|Document Type:||Journal Article|
|Title:||Mating success of alternative male phenotypes and evidence for frequency-dependent selection in Chinook salmon, Oncorhynchus tshawytscha|
|Author:||B. A. Berejikian, Donald M. Van Doornik, R. Endicott, Timothy L. Hoffnagle, E. P. Tezak, M. E. Moore, J. Atkins|
|Journal:||Canadian Journal of Fisheries and Aquatic Sciences|
|Keywords:||frequency -dependent selection, reproduction, chinook salmon, jack male, sexual selection|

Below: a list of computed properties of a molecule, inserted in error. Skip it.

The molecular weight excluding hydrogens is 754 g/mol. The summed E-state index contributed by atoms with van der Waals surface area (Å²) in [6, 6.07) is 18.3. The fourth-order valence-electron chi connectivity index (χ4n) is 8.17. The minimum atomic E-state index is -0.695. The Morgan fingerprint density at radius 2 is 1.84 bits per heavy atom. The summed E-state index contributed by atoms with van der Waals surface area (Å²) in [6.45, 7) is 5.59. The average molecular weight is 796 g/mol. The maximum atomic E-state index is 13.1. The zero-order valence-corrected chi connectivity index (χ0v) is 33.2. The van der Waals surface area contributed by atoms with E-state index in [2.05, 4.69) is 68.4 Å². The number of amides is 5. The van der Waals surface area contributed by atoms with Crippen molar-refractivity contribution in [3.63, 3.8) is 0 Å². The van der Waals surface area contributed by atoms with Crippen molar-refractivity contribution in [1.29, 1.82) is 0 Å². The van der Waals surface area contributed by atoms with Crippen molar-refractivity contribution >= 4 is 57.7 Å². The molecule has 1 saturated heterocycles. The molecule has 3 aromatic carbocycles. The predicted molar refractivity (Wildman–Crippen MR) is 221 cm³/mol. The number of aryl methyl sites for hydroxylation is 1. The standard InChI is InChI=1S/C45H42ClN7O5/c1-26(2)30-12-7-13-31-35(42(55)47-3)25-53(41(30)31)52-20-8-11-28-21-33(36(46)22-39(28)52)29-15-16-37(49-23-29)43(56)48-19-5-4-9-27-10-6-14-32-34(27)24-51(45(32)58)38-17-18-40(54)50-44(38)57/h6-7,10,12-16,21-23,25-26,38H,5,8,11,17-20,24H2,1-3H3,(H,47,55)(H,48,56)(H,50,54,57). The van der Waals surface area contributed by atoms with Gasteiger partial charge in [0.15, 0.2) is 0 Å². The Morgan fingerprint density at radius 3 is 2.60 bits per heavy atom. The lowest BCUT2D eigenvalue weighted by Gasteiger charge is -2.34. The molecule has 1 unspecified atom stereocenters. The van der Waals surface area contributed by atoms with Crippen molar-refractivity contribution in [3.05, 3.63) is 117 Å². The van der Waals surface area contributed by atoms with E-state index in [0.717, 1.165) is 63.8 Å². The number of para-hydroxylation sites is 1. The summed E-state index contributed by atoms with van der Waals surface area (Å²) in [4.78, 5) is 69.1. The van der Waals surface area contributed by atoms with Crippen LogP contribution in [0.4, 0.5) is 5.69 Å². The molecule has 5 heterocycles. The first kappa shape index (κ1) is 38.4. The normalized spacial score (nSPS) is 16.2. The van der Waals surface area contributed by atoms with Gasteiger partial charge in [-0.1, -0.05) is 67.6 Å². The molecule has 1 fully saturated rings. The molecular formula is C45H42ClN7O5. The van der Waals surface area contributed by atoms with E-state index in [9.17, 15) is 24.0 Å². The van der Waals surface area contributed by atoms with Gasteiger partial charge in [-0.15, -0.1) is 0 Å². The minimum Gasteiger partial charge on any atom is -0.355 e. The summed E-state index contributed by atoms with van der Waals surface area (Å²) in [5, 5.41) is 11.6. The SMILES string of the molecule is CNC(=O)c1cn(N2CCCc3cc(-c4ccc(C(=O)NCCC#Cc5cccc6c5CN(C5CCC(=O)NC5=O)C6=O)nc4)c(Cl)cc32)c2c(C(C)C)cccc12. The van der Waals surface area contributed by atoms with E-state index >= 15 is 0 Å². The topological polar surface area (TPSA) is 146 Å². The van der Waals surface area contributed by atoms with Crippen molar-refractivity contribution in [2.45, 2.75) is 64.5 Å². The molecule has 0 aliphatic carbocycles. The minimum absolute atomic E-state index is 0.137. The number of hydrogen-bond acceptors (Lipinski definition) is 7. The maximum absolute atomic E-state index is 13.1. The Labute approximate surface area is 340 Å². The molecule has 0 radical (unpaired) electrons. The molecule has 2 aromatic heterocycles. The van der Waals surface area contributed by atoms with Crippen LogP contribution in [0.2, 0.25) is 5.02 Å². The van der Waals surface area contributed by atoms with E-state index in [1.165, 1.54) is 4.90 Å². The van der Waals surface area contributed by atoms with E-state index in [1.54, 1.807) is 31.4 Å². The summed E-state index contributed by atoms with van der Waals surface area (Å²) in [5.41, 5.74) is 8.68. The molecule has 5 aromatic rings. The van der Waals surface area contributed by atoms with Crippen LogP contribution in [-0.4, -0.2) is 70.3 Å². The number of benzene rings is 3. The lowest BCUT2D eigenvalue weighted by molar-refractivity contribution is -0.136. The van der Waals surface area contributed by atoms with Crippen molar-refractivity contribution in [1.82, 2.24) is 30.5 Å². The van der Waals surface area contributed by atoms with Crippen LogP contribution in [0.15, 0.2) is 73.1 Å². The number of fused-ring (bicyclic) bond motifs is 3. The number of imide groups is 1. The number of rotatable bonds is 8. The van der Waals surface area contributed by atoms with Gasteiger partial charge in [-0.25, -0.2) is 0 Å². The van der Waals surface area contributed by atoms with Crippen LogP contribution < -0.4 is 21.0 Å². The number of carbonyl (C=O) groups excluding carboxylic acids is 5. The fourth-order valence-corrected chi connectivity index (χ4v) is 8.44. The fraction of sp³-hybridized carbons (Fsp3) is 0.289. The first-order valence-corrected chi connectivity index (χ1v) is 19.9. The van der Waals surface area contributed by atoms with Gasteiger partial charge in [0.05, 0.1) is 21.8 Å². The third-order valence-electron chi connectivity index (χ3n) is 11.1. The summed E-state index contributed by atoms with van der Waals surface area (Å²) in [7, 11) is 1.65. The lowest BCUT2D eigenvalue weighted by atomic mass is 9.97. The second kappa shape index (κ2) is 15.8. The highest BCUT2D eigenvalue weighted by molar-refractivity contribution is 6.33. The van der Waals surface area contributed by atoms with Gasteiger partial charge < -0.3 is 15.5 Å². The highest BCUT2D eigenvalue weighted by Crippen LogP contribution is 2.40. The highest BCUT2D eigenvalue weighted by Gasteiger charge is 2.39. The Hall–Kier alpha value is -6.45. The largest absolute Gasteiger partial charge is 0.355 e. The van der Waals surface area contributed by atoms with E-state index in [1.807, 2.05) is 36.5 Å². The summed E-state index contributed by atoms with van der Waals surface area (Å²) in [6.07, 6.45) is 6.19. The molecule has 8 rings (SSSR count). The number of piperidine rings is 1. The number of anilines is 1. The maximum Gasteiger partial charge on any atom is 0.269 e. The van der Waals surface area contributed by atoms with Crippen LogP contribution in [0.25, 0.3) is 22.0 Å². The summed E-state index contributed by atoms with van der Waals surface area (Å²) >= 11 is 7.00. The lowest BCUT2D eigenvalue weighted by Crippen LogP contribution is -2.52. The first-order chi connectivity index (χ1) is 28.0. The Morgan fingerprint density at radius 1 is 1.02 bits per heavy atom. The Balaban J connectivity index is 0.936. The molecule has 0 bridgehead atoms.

As with other species, frequency-dependent selection during reproduction has long been proposed as an important mechanism in maintaining alternative male reproductive phenotypes in Pacific salmon (Oncorhynchus spp.). Jack salmon mature one year earlier than the youngest females in a population and are much smaller than older adult males. We tested the hypothesis that mating success of both phenotypes is consistent with the frequency-dependent selection model. By holding male density constant and varying the frequency of adults and jacks in eight separate breeding groups, we found that adult male access to females, participation in spawning events, and adult-to-fry reproductive success increased with their decreasing frequency in a breeding group. Jacks exhibited the same pattern (increasing success with decreasing frequency), although the relationships were not as strong as for adults. Overall, jack and adult males mated with a similar number of females, but jacks sired only 20% of all offspring. Observational data suggested that adult males benefited from sperm precedence associated with their ability to court females and enter the nest first at the time of spawning. Our work provides the first experimental evidence of frequency-dependent selection during mating in the family Salmonidae.